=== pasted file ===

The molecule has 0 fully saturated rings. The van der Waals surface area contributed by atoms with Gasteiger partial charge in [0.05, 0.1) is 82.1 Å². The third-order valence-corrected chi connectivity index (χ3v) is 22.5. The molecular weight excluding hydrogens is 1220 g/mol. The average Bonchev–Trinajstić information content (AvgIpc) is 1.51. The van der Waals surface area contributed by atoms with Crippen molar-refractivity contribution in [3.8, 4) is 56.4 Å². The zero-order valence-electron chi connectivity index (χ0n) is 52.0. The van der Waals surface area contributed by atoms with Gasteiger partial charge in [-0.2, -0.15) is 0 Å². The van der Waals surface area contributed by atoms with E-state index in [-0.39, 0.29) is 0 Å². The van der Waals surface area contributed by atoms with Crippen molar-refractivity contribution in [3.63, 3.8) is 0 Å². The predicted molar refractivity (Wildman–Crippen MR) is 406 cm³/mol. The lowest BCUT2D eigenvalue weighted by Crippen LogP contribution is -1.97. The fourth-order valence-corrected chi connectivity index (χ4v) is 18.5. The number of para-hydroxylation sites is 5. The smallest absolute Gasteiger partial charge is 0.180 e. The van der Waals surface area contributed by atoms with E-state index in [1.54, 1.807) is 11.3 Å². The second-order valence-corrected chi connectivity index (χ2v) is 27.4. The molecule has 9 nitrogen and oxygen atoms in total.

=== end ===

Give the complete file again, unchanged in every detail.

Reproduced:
The molecule has 0 fully saturated rings. The van der Waals surface area contributed by atoms with Gasteiger partial charge in [0.05, 0.1) is 82.1 Å². The third-order valence-corrected chi connectivity index (χ3v) is 22.5. The molecular weight excluding hydrogens is 1220 g/mol. The average Bonchev–Trinajstić information content (AvgIpc) is 1.51. The van der Waals surface area contributed by atoms with Crippen molar-refractivity contribution in [3.8, 4) is 56.4 Å². The zero-order valence-electron chi connectivity index (χ0n) is 52.0. The van der Waals surface area contributed by atoms with Gasteiger partial charge in [-0.2, -0.15) is 0 Å². The van der Waals surface area contributed by atoms with E-state index in [-0.39, 0.29) is 0 Å². The van der Waals surface area contributed by atoms with Crippen molar-refractivity contribution in [3.63, 3.8) is 0 Å². The predicted molar refractivity (Wildman–Crippen MR) is 406 cm³/mol. The lowest BCUT2D eigenvalue weighted by Crippen LogP contribution is -1.97. The fourth-order valence-corrected chi connectivity index (χ4v) is 18.5. The number of para-hydroxylation sites is 5. The smallest absolute Gasteiger partial charge is 0.180 e. The van der Waals surface area contributed by atoms with E-state index in [1.54, 1.807) is 11.3 Å². The second-order valence-corrected chi connectivity index (χ2v) is 27.4. The molecule has 9 nitrogen and oxygen atoms in total.